Among wild plants we found very many strawberries, bilberries, chicory, spoon-wort, yarrow and a great deal of wild salad of every description.  The trade of this island is solely with the town of Quebec, to which place 1100 monots of corn at 3 ½ English shillings and over 5000 lbs. Of sugar at 1//2 shilling had been sent during the previous years.  Beside the above (which are their chief commodities) the inhabitants of the island always dispose of their whole supply of provisions and other things to that town.

At 8 o’clock in the evening we went on board the “Pallas” again, and as high tide was expected at 9 the pilots wanted to watch the time so as to get to the west side of the island, where they would lie at anchor waiting for a favourable wind.  This was done at midnight with a g eat deal of trouble, and we again anchored at about 2000 paces away from our former anchorage.

26 May 1776

May 26

The weather was very fine, but the wind was so much against us that we were compelled to lie at anchor the whole night. General v.Riedesel took advantage of the afternoon to call upon General Burgoyne on board the “Blonde”. He also went ashore on Bic Island on the same occasion, which was about 1300 paces from the side of our vessel.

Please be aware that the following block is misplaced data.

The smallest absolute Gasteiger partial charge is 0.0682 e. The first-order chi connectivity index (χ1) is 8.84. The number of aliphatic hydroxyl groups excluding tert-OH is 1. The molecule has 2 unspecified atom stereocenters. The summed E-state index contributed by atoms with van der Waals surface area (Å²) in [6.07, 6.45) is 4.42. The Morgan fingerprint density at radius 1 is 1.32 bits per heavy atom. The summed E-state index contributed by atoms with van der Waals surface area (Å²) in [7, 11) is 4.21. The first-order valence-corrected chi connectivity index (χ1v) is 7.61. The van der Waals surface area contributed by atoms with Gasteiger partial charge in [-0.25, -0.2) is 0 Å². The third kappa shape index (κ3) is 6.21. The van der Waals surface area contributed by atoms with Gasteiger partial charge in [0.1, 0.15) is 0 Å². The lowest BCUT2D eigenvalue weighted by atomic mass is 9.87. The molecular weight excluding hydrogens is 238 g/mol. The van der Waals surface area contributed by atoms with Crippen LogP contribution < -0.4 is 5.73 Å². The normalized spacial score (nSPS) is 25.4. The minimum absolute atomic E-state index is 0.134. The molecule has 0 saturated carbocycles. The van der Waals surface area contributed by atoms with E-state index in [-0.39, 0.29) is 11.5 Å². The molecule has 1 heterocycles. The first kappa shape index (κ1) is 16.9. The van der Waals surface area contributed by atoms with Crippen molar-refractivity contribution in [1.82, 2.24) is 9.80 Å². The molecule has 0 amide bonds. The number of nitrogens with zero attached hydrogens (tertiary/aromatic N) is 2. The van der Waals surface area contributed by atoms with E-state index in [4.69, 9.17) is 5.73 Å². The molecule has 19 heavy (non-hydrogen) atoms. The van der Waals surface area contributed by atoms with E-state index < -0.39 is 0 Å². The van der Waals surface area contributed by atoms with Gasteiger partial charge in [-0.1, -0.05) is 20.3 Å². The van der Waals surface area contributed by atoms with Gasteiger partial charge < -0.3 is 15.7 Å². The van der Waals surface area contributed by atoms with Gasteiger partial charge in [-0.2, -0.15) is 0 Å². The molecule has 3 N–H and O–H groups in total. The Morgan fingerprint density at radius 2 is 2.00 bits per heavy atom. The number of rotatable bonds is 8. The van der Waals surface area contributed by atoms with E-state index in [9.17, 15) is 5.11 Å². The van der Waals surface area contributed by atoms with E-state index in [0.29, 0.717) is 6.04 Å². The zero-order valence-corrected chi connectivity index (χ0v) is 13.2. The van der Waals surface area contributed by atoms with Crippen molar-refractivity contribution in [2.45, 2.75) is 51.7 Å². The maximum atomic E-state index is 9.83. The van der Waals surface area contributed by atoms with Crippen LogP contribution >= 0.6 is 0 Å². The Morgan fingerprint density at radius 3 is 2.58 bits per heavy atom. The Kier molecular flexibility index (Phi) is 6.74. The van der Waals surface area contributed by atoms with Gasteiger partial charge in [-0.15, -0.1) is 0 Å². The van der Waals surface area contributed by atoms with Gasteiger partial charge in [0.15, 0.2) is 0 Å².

This island is surrounded by rocks, for which reason it is often very dangerous for vessels to approach it. All kinds of shell fish were found on the coast, and amongst other things the skeleton of a whale. The noble fir and the birch stood out conspicuously among various other trees, and it may be remarked that the smell of the first-named tree is much stronger than in the northern part of Germany. The ground was covered with all kinds of known and unknown herbs and plants. The air here was warmer and better on the whole than that on board the vessel. A few families dwell on the island, who earn their living as pilots, and pilots are generally sent here from Quebec, when foreign vessels have to be taken up the river and many arrive at the same time.

General v.Riedesel went on board the frigate “Blonde” from the island of Bic. He found General Burgoyne about to leave the vessel in order to go to Quebec in advance on board the frigate “Surprise”, so as to make the necessary arrangements there for the arrival of our troops, as General Carleton had left the town in pursuit of the fugitive enemy. At 8 o’clock in the evening 13 shots were fired from the “Blonde” as a salute to General Burgoyne when he left the frigate to sail to the “Surprise”. At midnight anchors were weighed and our journey continued with a favourable east wind.